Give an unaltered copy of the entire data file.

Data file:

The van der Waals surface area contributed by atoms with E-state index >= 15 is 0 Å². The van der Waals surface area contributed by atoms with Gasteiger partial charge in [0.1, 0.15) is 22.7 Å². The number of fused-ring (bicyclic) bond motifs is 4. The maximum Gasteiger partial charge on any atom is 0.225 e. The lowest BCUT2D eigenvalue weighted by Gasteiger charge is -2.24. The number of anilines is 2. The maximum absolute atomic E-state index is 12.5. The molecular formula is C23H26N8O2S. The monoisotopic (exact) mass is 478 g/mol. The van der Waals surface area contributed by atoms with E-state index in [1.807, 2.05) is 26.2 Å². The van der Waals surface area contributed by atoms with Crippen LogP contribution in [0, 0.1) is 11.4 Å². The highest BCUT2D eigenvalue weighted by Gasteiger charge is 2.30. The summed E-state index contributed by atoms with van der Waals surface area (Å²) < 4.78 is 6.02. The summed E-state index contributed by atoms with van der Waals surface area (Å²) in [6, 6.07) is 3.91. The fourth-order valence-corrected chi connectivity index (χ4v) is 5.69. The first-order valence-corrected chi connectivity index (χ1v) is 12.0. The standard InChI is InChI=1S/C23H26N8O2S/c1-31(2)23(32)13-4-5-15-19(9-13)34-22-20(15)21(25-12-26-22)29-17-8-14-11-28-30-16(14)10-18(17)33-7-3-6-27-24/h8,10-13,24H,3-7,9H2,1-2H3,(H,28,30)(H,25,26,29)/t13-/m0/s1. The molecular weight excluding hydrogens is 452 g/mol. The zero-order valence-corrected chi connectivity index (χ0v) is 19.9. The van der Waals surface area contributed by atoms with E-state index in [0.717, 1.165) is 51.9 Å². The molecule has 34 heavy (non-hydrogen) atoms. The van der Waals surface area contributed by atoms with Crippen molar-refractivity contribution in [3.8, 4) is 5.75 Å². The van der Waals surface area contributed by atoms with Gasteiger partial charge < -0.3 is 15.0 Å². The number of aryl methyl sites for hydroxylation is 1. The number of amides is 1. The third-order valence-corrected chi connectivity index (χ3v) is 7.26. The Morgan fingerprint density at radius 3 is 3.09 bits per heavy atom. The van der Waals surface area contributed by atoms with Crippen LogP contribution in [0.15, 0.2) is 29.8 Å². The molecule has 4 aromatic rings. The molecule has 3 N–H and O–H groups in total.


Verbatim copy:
The van der Waals surface area contributed by atoms with E-state index >= 15 is 0 Å². The van der Waals surface area contributed by atoms with Gasteiger partial charge in [0.1, 0.15) is 22.7 Å². The number of fused-ring (bicyclic) bond motifs is 4. The maximum Gasteiger partial charge on any atom is 0.225 e. The lowest BCUT2D eigenvalue weighted by Gasteiger charge is -2.24. The number of anilines is 2. The maximum absolute atomic E-state index is 12.5. The molecular formula is C23H26N8O2S. The monoisotopic (exact) mass is 478 g/mol. The van der Waals surface area contributed by atoms with E-state index in [1.807, 2.05) is 26.2 Å². The van der Waals surface area contributed by atoms with Crippen LogP contribution in [0, 0.1) is 11.4 Å². The highest BCUT2D eigenvalue weighted by Gasteiger charge is 2.30. The summed E-state index contributed by atoms with van der Waals surface area (Å²) < 4.78 is 6.02. The summed E-state index contributed by atoms with van der Waals surface area (Å²) in [6, 6.07) is 3.91. The fourth-order valence-corrected chi connectivity index (χ4v) is 5.69. The first-order valence-corrected chi connectivity index (χ1v) is 12.0. The standard InChI is InChI=1S/C23H26N8O2S/c1-31(2)23(32)13-4-5-15-19(9-13)34-22-20(15)21(25-12-26-22)29-17-8-14-11-28-30-16(14)10-18(17)33-7-3-6-27-24/h8,10-13,24H,3-7,9H2,1-2H3,(H,28,30)(H,25,26,29)/t13-/m0/s1. The molecular weight excluding hydrogens is 452 g/mol. The zero-order valence-corrected chi connectivity index (χ0v) is 19.9. The van der Waals surface area contributed by atoms with E-state index in [0.717, 1.165) is 51.9 Å². The molecule has 34 heavy (non-hydrogen) atoms. The van der Waals surface area contributed by atoms with Crippen molar-refractivity contribution in [3.8, 4) is 5.75 Å². The van der Waals surface area contributed by atoms with Gasteiger partial charge < -0.3 is 15.0 Å². The number of aryl methyl sites for hydroxylation is 1. The number of amides is 1. The third-order valence-corrected chi connectivity index (χ3v) is 7.26. The Morgan fingerprint density at radius 3 is 3.09 bits per heavy atom. The van der Waals surface area contributed by atoms with Crippen LogP contribution in [0.15, 0.2) is 29.8 Å². The molecule has 4 aromatic rings. The molecule has 3 N–H and O–H groups in total.